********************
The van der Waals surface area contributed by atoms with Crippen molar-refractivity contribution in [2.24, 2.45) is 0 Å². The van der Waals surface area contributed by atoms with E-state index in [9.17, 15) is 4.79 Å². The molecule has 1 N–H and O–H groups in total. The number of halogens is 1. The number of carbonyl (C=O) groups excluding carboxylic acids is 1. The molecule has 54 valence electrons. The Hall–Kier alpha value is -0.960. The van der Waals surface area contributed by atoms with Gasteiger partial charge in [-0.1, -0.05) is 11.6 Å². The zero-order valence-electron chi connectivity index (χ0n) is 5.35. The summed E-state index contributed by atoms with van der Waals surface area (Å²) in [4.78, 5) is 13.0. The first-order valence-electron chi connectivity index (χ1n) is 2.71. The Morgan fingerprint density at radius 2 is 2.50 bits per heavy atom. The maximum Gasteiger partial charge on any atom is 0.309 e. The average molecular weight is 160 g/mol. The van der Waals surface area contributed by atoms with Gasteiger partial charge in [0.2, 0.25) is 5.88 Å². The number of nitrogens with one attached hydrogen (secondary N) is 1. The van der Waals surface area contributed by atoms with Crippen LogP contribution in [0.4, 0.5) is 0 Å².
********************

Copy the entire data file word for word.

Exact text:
The van der Waals surface area contributed by atoms with Crippen molar-refractivity contribution in [2.24, 2.45) is 0 Å². The van der Waals surface area contributed by atoms with E-state index in [9.17, 15) is 4.79 Å². The molecule has 1 N–H and O–H groups in total. The number of halogens is 1. The number of carbonyl (C=O) groups excluding carboxylic acids is 1. The molecule has 54 valence electrons. The Hall–Kier alpha value is -0.960. The van der Waals surface area contributed by atoms with Gasteiger partial charge in [-0.1, -0.05) is 11.6 Å². The zero-order valence-electron chi connectivity index (χ0n) is 5.35. The summed E-state index contributed by atoms with van der Waals surface area (Å²) in [4.78, 5) is 13.0. The first-order valence-electron chi connectivity index (χ1n) is 2.71. The Morgan fingerprint density at radius 2 is 2.50 bits per heavy atom. The maximum Gasteiger partial charge on any atom is 0.309 e. The average molecular weight is 160 g/mol. The van der Waals surface area contributed by atoms with Gasteiger partial charge in [0.2, 0.25) is 5.88 Å². The number of nitrogens with one attached hydrogen (secondary N) is 1. The van der Waals surface area contributed by atoms with Crippen LogP contribution in [0.4, 0.5) is 0 Å².